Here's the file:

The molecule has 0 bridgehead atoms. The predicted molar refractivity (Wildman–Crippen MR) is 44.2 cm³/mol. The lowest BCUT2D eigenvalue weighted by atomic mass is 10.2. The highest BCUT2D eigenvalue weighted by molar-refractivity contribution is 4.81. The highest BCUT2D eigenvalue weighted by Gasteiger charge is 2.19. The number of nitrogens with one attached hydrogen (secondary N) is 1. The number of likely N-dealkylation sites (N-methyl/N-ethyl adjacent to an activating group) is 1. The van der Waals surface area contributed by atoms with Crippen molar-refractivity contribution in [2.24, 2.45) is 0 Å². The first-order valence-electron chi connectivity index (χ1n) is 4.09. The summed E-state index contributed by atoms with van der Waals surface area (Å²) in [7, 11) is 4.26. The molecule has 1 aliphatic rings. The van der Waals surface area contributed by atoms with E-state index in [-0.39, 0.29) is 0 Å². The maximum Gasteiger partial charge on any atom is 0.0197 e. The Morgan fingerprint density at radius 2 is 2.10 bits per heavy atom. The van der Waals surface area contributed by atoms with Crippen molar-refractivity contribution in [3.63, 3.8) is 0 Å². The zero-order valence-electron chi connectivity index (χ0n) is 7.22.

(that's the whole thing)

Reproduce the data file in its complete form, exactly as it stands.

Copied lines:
The molecule has 0 bridgehead atoms. The predicted molar refractivity (Wildman–Crippen MR) is 44.2 cm³/mol. The lowest BCUT2D eigenvalue weighted by atomic mass is 10.2. The highest BCUT2D eigenvalue weighted by molar-refractivity contribution is 4.81. The highest BCUT2D eigenvalue weighted by Gasteiger charge is 2.19. The number of nitrogens with one attached hydrogen (secondary N) is 1. The number of likely N-dealkylation sites (N-methyl/N-ethyl adjacent to an activating group) is 1. The van der Waals surface area contributed by atoms with Crippen molar-refractivity contribution in [2.24, 2.45) is 0 Å². The first-order valence-electron chi connectivity index (χ1n) is 4.09. The summed E-state index contributed by atoms with van der Waals surface area (Å²) in [7, 11) is 4.26. The molecule has 1 aliphatic rings. The van der Waals surface area contributed by atoms with E-state index in [-0.39, 0.29) is 0 Å². The maximum Gasteiger partial charge on any atom is 0.0197 e. The Morgan fingerprint density at radius 2 is 2.10 bits per heavy atom. The van der Waals surface area contributed by atoms with Crippen molar-refractivity contribution in [3.63, 3.8) is 0 Å². The zero-order valence-electron chi connectivity index (χ0n) is 7.22.